Friday, 19 May 2017
Daniel Hannan: Consumers are the ones who ultimately pay for tax rises
The logic of the argument is self-evident. A business has suppliers, staff, customers.
When you calculate the cost of services or goods that you offer you take into account the prices charged by your competitors, the cost of your supplies including infra-structure and tools of the business and the cost of having a certain number of staff. You look at the income of the business.
When taxes rise or the costs paid to your suppliers rise or the salaries paid to you staff rise or the taxes paid rise you have to make adjustments. If the equity of your business calculated by deducting your costs from your income starts to fall, you need to put up your prices. This can be done up to a certain point until you start losing customers to the competition that offers cheaper prices. So what next?
You can try and reduce operational costs and you have a look at the number of staff that you employ. Is the number of staff that you pay for justified by the equity of your business? You could lower salaries and this can be extremely unpopular and your workforce most probably will not want to get less pay. So what do you do? You start laying off staff. Now, you can continue laying off staff until the point when the business is no longer capable of being operational. The last move is to close down the business.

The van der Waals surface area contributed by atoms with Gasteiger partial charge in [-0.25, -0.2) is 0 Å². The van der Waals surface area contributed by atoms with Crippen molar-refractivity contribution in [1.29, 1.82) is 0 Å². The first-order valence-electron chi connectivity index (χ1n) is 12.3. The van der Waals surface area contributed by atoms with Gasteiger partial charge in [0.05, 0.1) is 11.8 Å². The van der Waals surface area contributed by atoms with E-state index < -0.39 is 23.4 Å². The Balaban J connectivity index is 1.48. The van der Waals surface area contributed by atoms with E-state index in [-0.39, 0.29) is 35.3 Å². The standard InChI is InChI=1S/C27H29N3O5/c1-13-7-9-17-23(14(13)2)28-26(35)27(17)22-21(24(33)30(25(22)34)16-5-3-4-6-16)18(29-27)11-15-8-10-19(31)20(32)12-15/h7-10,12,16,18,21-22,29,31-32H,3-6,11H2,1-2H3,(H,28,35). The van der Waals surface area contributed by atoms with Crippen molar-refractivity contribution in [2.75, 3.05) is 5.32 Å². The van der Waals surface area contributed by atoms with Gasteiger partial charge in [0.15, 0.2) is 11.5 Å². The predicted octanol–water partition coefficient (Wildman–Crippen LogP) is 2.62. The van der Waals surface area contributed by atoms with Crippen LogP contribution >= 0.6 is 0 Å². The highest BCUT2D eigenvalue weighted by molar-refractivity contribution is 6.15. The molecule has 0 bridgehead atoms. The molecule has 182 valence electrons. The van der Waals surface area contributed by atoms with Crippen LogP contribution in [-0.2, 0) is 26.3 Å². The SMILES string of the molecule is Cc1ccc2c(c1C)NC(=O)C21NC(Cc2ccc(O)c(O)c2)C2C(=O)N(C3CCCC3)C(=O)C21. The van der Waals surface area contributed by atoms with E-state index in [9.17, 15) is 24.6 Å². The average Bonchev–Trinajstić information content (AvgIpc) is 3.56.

What happens when you close down your business? Your staff will lose their jobs and claim unemployment benefits. They are no longer going to be a direct burden for you. They are going to be paid with taxpayers money. Your suppliers for whom you are a customer are going to lose a source of income making them reconsider their pricing policies and the number of staff that they themselves have. So they too might decide to close down business if they lose a certain number of customers and their employees are going to become unemployed to get welfare payments paid by taxpayers.
When a big industry comes to an end, there is a network of associated industries that can fall with it and if enough industries disappear this ultimately leads to mass unemployment.
Therefore taxes are a very sensitive issue. You want to take the apples but if you also cut the trunk and the roots of the tree there are going to be no apples.